TopologyPrimary side: Half-bridge & LLC resonant controller
Secondary side: Synchronous rectification & DC-DC converters
Secondary Side
+12V MOSFETs4x
5V & 3.3VDC-DC Converters: 2x Ubiq QM3016D (30V, 68A @ 100°C, 4mΩ), 2x Ubiq QM3006D (30V, 57A @ 100°C, 5.5mΩ)
PWM Controller: APW7159C
Filtering CapacitorsElectrolytics: Elite ED (2-5000h @ 105°C), 1x Chemi-Con (4-10,000h @ 105°C, KY)
Polymers: Elite (RP, RH, GT), Apaq
Supervisor ICWeltrend WT7502 (OVP, UVP, SCP, PG)
Fan ModelHong Hua HA1225M12F-Z (120mm, 12V, 0.45A, 2050 RPM, fluid dynamic bearing)
5VSB Circuit
RectifiersCET CEF04N7G (700V, 4A, 3.3Ω), Vishay SBL1040CT (40V, 10A)
Standby PWM ControllerOn-Bright OB5269

Video - Part Analysis

Both versions of the CX450 employ modern platforms featuring LLC resonant converters and voltage regulation modules for generating the minor rails. In such low-efficiency PSUs, the use of LLC resonant converters appears to be overkill. But they still represent an advantage over older designs, since those converters facilitate higher efficiency under light loads.

Both configurations have Elite brand electrolytic capacitors. We're not particularly fond of Elite caps, but it's hard to be picky in this price range. CWT's design uses fewer electrolytic caps and more polymer ones, which are resilient against tough ambient conditions. Moreover, the CWT-based CX450 uses a higher-quality fan with a fluid dynamic bearing. On the other hand, Great Wall's version of the CX450 utilizes a more sophisticated supervisor integrated circuit. It also boasts better soldering quality than CWT's platform.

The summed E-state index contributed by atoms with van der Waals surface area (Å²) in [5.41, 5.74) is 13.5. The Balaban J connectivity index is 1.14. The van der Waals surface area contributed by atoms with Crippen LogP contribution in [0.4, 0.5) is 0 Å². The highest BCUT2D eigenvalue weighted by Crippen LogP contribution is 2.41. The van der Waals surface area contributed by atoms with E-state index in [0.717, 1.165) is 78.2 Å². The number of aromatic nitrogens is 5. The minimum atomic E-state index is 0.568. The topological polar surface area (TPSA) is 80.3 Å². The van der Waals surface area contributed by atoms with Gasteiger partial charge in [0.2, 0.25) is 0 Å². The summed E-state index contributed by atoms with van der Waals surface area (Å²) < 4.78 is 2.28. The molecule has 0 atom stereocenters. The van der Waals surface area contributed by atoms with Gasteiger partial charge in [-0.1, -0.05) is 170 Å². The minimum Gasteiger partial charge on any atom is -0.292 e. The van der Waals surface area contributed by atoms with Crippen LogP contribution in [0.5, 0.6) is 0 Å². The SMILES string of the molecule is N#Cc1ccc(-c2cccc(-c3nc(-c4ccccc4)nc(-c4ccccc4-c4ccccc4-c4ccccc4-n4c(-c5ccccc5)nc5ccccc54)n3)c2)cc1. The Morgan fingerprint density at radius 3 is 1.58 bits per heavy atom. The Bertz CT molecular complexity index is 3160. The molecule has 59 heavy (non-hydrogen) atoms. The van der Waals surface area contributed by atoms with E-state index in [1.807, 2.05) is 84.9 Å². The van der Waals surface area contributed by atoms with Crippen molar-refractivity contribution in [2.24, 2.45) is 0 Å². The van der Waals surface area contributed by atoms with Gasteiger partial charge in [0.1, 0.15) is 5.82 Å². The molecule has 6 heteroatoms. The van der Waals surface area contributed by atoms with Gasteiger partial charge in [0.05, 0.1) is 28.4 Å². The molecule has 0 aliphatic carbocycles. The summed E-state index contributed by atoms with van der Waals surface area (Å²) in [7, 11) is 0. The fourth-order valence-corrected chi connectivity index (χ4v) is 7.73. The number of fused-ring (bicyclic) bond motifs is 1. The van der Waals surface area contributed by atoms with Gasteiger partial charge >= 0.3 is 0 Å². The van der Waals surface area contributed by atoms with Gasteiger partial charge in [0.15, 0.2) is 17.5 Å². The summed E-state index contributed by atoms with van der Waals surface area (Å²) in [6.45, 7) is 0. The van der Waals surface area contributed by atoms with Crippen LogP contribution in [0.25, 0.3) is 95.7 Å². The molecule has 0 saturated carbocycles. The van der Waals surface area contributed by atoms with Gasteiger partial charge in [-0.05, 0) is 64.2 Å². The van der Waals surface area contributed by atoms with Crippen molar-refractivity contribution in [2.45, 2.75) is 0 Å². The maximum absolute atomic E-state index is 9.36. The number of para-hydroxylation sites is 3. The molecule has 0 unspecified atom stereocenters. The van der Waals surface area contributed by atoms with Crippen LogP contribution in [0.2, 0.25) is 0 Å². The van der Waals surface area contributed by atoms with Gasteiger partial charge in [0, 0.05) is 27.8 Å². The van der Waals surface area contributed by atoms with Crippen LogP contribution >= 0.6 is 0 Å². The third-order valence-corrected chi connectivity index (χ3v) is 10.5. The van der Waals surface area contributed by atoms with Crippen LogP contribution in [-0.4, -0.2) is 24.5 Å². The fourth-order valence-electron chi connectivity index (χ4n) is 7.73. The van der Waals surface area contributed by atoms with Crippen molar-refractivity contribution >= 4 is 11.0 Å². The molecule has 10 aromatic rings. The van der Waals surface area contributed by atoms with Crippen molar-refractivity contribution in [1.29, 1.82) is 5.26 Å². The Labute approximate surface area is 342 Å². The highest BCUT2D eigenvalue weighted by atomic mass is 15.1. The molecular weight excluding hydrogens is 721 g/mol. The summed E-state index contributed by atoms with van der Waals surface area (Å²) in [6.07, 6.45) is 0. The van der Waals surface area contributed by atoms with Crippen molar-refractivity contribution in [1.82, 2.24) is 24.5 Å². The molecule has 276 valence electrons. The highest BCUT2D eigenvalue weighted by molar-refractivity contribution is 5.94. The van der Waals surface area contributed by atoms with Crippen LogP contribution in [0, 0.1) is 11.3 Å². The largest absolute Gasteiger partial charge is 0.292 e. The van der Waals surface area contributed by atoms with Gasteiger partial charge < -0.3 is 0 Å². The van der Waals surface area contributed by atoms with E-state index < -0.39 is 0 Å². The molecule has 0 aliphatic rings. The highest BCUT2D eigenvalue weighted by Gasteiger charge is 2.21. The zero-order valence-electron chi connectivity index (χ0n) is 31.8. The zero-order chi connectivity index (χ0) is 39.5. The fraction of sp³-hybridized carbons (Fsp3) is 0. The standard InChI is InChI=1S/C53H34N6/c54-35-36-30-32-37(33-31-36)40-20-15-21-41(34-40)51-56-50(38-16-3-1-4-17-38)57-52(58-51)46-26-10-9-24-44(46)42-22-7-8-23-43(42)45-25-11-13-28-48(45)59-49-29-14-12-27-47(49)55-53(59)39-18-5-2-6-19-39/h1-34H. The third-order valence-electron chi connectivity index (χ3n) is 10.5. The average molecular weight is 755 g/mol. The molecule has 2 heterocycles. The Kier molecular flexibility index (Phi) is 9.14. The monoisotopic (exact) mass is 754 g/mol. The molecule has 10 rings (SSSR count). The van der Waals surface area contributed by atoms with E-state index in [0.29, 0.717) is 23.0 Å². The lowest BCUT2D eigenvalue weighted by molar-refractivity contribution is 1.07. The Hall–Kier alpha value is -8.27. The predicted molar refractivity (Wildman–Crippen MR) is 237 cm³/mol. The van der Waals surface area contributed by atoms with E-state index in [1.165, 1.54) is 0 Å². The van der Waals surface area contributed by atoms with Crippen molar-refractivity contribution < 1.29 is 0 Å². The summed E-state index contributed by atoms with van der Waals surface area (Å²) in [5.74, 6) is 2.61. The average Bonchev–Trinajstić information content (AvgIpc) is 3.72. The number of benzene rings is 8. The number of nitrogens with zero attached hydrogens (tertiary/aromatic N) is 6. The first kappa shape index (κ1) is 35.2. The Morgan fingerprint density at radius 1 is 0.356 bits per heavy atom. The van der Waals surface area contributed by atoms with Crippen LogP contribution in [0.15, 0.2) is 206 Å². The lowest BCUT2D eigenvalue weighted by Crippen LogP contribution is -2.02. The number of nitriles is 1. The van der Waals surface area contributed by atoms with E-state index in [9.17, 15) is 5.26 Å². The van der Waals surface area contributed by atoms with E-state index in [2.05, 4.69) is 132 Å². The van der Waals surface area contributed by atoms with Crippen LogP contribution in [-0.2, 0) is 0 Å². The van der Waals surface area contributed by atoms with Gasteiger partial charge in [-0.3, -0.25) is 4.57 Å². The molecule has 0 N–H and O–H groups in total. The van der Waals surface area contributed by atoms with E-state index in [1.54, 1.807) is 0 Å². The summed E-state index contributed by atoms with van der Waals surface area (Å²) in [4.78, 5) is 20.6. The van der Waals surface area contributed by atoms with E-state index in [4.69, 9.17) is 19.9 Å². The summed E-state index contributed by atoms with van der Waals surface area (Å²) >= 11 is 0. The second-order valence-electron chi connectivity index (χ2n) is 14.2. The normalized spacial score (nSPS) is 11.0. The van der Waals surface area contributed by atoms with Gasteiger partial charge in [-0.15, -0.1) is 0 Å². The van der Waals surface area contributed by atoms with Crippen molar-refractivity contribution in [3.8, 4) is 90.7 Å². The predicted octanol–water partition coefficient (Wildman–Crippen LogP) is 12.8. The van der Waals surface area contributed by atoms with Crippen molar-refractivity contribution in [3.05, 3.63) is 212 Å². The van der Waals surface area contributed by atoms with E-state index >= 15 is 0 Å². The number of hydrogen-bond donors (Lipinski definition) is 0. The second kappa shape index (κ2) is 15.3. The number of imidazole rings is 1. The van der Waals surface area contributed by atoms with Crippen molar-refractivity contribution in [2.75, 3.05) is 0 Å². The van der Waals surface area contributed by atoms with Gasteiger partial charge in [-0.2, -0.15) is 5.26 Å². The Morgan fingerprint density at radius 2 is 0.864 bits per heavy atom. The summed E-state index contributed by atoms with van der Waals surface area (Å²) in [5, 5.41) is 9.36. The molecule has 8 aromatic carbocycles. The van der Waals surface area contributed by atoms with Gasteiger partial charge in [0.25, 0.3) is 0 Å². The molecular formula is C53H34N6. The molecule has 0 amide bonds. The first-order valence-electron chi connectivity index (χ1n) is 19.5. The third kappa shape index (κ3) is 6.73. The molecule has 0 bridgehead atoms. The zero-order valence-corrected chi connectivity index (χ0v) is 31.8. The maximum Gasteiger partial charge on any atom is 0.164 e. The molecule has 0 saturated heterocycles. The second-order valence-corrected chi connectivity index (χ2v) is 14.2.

In general, both PSUs represent good build quality. The CWT version boasts a better fan and more polymer caps, while the Great Wall model has an advantage in its soldering quality and larger bulk capacitor. In terms of design, the Great Wall platform looks cleaner. However, the CWT version uses a higher number of FETs for regulating the +12V rail, reducing thermal load on the secondary side.

The following video shows the CX450’s internals. (We disassembled both configurations.)

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This thread is closed for comments
6 comments
    Your comment
  • jpe1701